Uncovering corruption is the easy part

By Greg Mills 27 February 2019

Indian businessmen Ajay and Atul Gupta speak to the City Press from the New Age Newspaper's offices in Midrand, Johannesburg, South Africa on 4 March 2011. (Photo by Gallo Images/City Press/Muntu Vilakazi)

South Africa’s governance turn under Jacob Zuma coined the term State Capture. But this is nothing new. While the scale might be alarming, this practice of governmental corruption is little more than old fashioned rent-seeking.

South Africa was not first down this path, and in all likelihood, it won’t be the last. It is not of course solely an African problem, though some of the most egregious examples have sadly emanated from the continent, where excess stands out where dearth prevails.

Neither is the ineffectiveness of attempts to bring perpetrators to justice anything new, even though apparently we’ve never been so good at uncovering tales of corruption.

While exposing corruption is a legally critical and sometimes cathartic national exercise, the tricky part is cleaning up the mess afterwards. Nowhere is this truer than in South Africa, where accountability and justice have lagged the steady tempo of serial revelations on State Capture.

The danger is that the public, absent justice, becomes inured to the volume and frequency of such exposés, and simply switches off.

Building strong cases for prosecution takes time but sometimes time alone is not enough. Two years on from the #GuptaLeaks, if anything, progress on this front appears to be headed in the opposite direction, with an arrest warrant for Ajay Gupta scrapped by the National Prosecuting Authority.

This comes despite the wealth of evidence implicating the family in scandals from the R2.1-billion sale of Optimum coal mine to the R54-billion purchase of 1,064 locomotives by Transnet (which included a R16-billion “Gupta premium”). The NPA has also recently dropped the Estina Dairy case concerning the Gupta family and their associates. Whether anyone will be held responsible for syphoning off R250-million – intended for poor black farmers which ended up anywhere but – remains to be seen.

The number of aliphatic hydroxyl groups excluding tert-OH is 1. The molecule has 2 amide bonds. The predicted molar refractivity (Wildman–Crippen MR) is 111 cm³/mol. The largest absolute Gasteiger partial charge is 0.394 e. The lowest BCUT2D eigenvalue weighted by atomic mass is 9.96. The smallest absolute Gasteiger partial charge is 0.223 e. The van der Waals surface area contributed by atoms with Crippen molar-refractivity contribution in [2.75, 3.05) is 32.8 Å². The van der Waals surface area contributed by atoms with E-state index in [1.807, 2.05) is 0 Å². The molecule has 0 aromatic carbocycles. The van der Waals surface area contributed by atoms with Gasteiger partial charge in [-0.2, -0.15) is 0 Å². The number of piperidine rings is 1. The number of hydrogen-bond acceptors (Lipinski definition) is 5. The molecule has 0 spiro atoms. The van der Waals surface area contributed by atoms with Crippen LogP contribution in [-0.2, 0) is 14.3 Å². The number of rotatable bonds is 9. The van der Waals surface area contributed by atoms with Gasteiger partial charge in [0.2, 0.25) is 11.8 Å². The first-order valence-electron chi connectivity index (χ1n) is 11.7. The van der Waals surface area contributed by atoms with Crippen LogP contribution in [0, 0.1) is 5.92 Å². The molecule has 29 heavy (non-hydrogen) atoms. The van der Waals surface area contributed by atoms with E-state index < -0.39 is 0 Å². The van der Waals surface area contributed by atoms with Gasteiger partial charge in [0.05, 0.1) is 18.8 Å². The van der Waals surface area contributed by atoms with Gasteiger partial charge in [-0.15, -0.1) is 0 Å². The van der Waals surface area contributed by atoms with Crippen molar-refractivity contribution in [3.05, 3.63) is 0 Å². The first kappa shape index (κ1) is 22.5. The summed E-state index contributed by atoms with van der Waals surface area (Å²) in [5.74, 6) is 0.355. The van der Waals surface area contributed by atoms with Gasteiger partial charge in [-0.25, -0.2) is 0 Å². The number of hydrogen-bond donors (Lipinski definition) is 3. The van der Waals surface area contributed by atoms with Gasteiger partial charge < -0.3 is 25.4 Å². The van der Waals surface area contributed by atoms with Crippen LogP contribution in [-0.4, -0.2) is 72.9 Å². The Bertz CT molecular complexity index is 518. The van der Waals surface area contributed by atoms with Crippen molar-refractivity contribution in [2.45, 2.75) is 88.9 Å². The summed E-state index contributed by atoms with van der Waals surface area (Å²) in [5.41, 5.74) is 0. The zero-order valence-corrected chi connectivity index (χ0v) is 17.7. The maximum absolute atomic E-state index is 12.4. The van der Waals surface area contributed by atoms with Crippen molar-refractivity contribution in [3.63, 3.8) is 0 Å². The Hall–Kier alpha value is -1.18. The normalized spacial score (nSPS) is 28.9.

Frustrated progress also characterises the case of Bosasa, the facilities management firm that is estimated to have won more than R12-billion in government contracts since 2003. The recent wave of allegations, mostly from past and present employees of the firm, suggest that corruption was endemic in Bosasa and routinely used to secure and maintain government tenders, as well as to provide political protection.

While the accusations have been shocking in their level of detail and the number of those implicated, the firm, which now goes by the name of African Global Operations, has long had a chequered reputation.

A 2009 Special Investigative Unit (SIU) report first detailed instances of such corruption in the procurement of tenders from the Department of Correctional Services. Yet the company carried on regardless for another decade, accountability be damned. It remains to be seen if it will simply reinvent itself as something else and carry on regardless.

These cases demonstrate how, even once corruption is brought to light, influence is hard to unpick, and for those with access there is usually a way to delay, divert attention, kick the can down the road, or muddy the legal waters to their advantage.

SA is not the only African country to struggle on this score. The Bank of Uganda (BOU) has been trying to recover funds from the former owner and major shareholder of Crane Bank Limited, which was taken over by the BOU in October 2016 as a result of insolvency. Following the takeover, with the help of foreign consultants, the Bank of Uganda identified fraudulent transactions and transfers worth Shs 397-billion, or R1.5-billion.

The findings of their investigation prompted legal action, with the BOU seeking to recover public funds used to keep Crane afloat before it could be sold on. However, a fierce fightback from its former principal shareholder Sudhir Ruparelia has prompted a full parliamentary committee probe into the BOU’s sale of private banks between 1993 and 2016. A case of gamekeepers now being cast as poachers.

When politics outdoes justice, it can breed and feed a culture of impunity, with costly consequences. Pretoria’s decision not to allow the former Mozambican finance minister Manuel Chang to be extradited to the United States, to face charges of conspiracy to commit fraud and money laundering relating to a $2-billion fishing and shipping corruption scandal, is a further case in point. On this occasion, Ching, Chong, Chang … and you’re out, it seems.

The ex-minister was arrested on an Interpol warrant issued on behalf of the US government. SA’s international relations minister Lindiwe Sisulu blithely said of the decision to instead send him back home, “We believe that is the easiest thing for everybody.”

You can steal and be caught but only tried if we like the courts is the clear message, never mind the cost to the rule of law or future investment. Liberation politics exceeds all of that pesky, secondary stuff. The cost of this is borne by citizens, of course, not by ruling parties.

The lesson to be learnt is simple. Where individuals are more powerful than institutions, and politics trumps legal independence and process, the well-connected can delay justice, almost indefinitely in some cases.

And justice delayed is justice denied. DM

Dr Mills heads the Brenthurst Foundation, and is the co-author of the recently-released Democracy Works: Rewiring Politics to Africa’s Advantage (Picador).


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